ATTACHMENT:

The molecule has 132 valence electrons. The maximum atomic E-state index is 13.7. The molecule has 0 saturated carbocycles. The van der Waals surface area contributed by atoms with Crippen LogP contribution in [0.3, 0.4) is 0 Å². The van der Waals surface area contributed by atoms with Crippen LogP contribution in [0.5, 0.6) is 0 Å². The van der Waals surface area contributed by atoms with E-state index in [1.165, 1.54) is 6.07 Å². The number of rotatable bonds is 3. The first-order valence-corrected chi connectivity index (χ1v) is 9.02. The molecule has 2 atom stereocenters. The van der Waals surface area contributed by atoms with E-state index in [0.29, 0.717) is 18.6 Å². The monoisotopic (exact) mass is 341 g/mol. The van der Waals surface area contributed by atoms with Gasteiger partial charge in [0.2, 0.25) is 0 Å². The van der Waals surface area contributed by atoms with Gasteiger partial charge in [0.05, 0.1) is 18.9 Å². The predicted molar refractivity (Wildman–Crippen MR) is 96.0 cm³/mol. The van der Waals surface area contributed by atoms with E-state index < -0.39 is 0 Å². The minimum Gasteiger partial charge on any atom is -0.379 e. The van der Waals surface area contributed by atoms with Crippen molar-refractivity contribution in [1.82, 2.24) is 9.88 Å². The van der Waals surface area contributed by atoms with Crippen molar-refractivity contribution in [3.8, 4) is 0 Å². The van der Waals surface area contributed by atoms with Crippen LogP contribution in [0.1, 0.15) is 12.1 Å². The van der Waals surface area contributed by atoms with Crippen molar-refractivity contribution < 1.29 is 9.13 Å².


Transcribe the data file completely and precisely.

The molecule has 132 valence electrons. The maximum atomic E-state index is 13.7. The molecule has 0 saturated carbocycles. The van der Waals surface area contributed by atoms with Crippen LogP contribution in [0.3, 0.4) is 0 Å². The van der Waals surface area contributed by atoms with Crippen LogP contribution in [0.5, 0.6) is 0 Å². The van der Waals surface area contributed by atoms with E-state index in [1.165, 1.54) is 6.07 Å². The number of rotatable bonds is 3. The first-order valence-corrected chi connectivity index (χ1v) is 9.02. The molecule has 2 atom stereocenters. The van der Waals surface area contributed by atoms with E-state index in [0.29, 0.717) is 18.6 Å². The monoisotopic (exact) mass is 341 g/mol. The van der Waals surface area contributed by atoms with Gasteiger partial charge in [0.2, 0.25) is 0 Å². The van der Waals surface area contributed by atoms with Gasteiger partial charge in [0.05, 0.1) is 18.9 Å². The predicted molar refractivity (Wildman–Crippen MR) is 96.0 cm³/mol. The van der Waals surface area contributed by atoms with E-state index < -0.39 is 0 Å². The minimum Gasteiger partial charge on any atom is -0.379 e. The van der Waals surface area contributed by atoms with Crippen molar-refractivity contribution in [1.82, 2.24) is 9.88 Å². The van der Waals surface area contributed by atoms with Crippen molar-refractivity contribution in [3.8, 4) is 0 Å². The van der Waals surface area contributed by atoms with Crippen LogP contribution in [0.1, 0.15) is 12.1 Å². The van der Waals surface area contributed by atoms with Crippen molar-refractivity contribution < 1.29 is 9.13 Å².